Raman and surface-enhanced Raman spectroscopy have been widely used to investigate vibration properties of materials [1-6]. Recently, they have been used as powerful technologies to characterize the phonons of graphene [7-14]. With its one to several atomic layers, graphene is the thinnest sp2 allotrope of carbon, and therefore holds many unique electrical and optical properties, interesting scientists and technologists [15-19]. The unique properties change with the number of atomic layers, defects, and dopants. These factors also affect graphene's phonon modes, and therefore, Raman spectroscopy is a useful method to reflect the variation of the properties [20-22]. In addition, Raman spectroscopy can be employed to determine strain, which modifies the characteristic of materials, such as band structure, and thus influences the performance of corresponding devices [23-25]. Recently, several groups study strain of graphene by artificially bending or stretching the film and then measuring the corresponding Raman spectra [26-30].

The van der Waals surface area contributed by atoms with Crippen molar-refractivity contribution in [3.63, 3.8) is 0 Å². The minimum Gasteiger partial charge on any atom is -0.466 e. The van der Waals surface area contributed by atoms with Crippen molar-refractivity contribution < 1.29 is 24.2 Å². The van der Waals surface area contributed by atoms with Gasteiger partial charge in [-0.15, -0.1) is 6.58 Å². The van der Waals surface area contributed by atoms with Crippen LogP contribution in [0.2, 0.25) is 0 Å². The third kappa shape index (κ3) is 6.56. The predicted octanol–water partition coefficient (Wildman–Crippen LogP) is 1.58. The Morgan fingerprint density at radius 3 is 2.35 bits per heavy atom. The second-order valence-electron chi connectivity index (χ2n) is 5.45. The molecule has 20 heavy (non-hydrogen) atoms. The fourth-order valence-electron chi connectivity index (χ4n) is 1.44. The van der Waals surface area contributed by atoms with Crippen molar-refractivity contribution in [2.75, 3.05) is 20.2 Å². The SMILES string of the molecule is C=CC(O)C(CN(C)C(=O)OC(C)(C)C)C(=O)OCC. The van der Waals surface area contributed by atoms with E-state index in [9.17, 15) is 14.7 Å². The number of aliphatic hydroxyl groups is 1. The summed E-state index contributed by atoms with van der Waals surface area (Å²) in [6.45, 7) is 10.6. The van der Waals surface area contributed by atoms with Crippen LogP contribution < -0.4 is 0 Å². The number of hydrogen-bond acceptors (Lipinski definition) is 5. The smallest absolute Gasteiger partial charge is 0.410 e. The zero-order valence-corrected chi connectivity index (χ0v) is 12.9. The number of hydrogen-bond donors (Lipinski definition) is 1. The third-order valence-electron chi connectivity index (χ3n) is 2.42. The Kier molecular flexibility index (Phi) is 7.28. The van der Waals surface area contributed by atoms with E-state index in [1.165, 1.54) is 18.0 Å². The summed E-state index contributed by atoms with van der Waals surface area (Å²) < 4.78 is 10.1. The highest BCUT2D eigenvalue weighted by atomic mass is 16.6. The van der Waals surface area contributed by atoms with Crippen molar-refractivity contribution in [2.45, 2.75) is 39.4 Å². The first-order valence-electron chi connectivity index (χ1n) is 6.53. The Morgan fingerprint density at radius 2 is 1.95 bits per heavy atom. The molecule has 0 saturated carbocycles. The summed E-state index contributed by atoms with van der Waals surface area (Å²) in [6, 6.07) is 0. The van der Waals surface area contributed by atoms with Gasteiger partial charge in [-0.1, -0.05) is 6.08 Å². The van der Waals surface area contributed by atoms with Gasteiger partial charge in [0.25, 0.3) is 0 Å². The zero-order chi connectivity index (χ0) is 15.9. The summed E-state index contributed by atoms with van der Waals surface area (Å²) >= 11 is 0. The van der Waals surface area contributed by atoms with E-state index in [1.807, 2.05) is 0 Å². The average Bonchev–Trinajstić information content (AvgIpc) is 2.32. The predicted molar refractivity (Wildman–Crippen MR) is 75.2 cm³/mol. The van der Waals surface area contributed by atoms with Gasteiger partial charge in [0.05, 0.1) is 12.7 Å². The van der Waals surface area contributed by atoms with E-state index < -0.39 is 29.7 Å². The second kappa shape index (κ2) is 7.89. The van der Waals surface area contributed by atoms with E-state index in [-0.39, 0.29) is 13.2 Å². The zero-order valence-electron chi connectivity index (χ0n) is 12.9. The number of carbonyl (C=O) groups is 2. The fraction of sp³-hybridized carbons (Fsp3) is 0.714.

Methods